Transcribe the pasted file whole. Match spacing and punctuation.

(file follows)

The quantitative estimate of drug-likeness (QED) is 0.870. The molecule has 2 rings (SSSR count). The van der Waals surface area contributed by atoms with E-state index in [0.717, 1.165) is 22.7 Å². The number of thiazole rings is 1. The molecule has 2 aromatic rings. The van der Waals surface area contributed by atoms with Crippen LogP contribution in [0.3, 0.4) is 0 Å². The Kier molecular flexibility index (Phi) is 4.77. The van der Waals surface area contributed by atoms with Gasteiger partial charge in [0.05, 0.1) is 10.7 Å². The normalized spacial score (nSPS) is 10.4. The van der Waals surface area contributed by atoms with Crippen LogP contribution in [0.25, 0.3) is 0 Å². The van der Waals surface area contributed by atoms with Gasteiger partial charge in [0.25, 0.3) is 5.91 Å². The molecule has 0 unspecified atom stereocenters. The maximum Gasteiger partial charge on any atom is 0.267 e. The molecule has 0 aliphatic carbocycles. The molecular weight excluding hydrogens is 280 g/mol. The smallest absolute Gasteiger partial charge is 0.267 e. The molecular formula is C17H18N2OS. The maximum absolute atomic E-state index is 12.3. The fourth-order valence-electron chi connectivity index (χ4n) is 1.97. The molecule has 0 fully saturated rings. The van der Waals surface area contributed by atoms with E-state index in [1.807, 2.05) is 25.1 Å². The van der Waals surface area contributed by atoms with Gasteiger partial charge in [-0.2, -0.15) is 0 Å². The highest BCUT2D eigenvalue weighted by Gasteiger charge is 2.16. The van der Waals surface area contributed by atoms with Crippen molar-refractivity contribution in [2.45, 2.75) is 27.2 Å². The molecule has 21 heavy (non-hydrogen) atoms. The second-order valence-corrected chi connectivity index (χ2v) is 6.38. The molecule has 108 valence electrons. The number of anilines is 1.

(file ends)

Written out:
The quantitative estimate of drug-likeness (QED) is 0.870. The molecule has 2 rings (SSSR count). The van der Waals surface area contributed by atoms with E-state index in [0.717, 1.165) is 22.7 Å². The number of thiazole rings is 1. The molecule has 2 aromatic rings. The van der Waals surface area contributed by atoms with Crippen LogP contribution in [0.3, 0.4) is 0 Å². The Kier molecular flexibility index (Phi) is 4.77. The van der Waals surface area contributed by atoms with Gasteiger partial charge in [0.05, 0.1) is 10.7 Å². The normalized spacial score (nSPS) is 10.4. The van der Waals surface area contributed by atoms with Crippen LogP contribution in [0.25, 0.3) is 0 Å². The van der Waals surface area contributed by atoms with Gasteiger partial charge in [0.25, 0.3) is 5.91 Å². The molecule has 0 unspecified atom stereocenters. The maximum Gasteiger partial charge on any atom is 0.267 e. The molecule has 0 aliphatic carbocycles. The molecular weight excluding hydrogens is 280 g/mol. The smallest absolute Gasteiger partial charge is 0.267 e. The molecular formula is C17H18N2OS. The maximum absolute atomic E-state index is 12.3. The fourth-order valence-electron chi connectivity index (χ4n) is 1.97. The molecule has 0 fully saturated rings. The van der Waals surface area contributed by atoms with E-state index in [1.807, 2.05) is 25.1 Å². The van der Waals surface area contributed by atoms with Gasteiger partial charge in [-0.2, -0.15) is 0 Å². The highest BCUT2D eigenvalue weighted by Gasteiger charge is 2.16. The van der Waals surface area contributed by atoms with Crippen molar-refractivity contribution in [2.45, 2.75) is 27.2 Å². The molecule has 21 heavy (non-hydrogen) atoms. The second-order valence-corrected chi connectivity index (χ2v) is 6.38. The molecule has 108 valence electrons. The number of anilines is 1.